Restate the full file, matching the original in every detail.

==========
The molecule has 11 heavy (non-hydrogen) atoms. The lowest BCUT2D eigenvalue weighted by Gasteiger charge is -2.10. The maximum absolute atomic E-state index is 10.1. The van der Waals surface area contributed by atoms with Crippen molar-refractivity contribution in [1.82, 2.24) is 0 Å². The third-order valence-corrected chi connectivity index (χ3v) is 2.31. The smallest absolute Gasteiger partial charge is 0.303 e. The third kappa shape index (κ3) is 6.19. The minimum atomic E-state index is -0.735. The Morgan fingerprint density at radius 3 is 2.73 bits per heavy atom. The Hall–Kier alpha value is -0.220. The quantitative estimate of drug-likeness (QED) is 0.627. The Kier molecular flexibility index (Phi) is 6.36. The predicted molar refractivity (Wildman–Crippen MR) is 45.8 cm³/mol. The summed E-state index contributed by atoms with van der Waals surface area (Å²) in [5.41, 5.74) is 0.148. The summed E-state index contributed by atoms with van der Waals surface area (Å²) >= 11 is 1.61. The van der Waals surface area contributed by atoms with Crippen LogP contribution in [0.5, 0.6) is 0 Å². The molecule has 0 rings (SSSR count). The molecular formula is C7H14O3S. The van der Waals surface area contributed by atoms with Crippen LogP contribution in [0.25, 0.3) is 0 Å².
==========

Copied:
The molecule has 11 heavy (non-hydrogen) atoms. The lowest BCUT2D eigenvalue weighted by Gasteiger charge is -2.10. The maximum absolute atomic E-state index is 10.1. The van der Waals surface area contributed by atoms with Crippen molar-refractivity contribution in [1.82, 2.24) is 0 Å². The third-order valence-corrected chi connectivity index (χ3v) is 2.31. The smallest absolute Gasteiger partial charge is 0.303 e. The third kappa shape index (κ3) is 6.19. The minimum atomic E-state index is -0.735. The Morgan fingerprint density at radius 3 is 2.73 bits per heavy atom. The Hall–Kier alpha value is -0.220. The quantitative estimate of drug-likeness (QED) is 0.627. The Kier molecular flexibility index (Phi) is 6.36. The predicted molar refractivity (Wildman–Crippen MR) is 45.8 cm³/mol. The summed E-state index contributed by atoms with van der Waals surface area (Å²) in [5.41, 5.74) is 0.148. The summed E-state index contributed by atoms with van der Waals surface area (Å²) >= 11 is 1.61. The van der Waals surface area contributed by atoms with Crippen LogP contribution in [0.5, 0.6) is 0 Å². The molecule has 0 rings (SSSR count). The molecular formula is C7H14O3S. The van der Waals surface area contributed by atoms with Crippen LogP contribution in [0.25, 0.3) is 0 Å².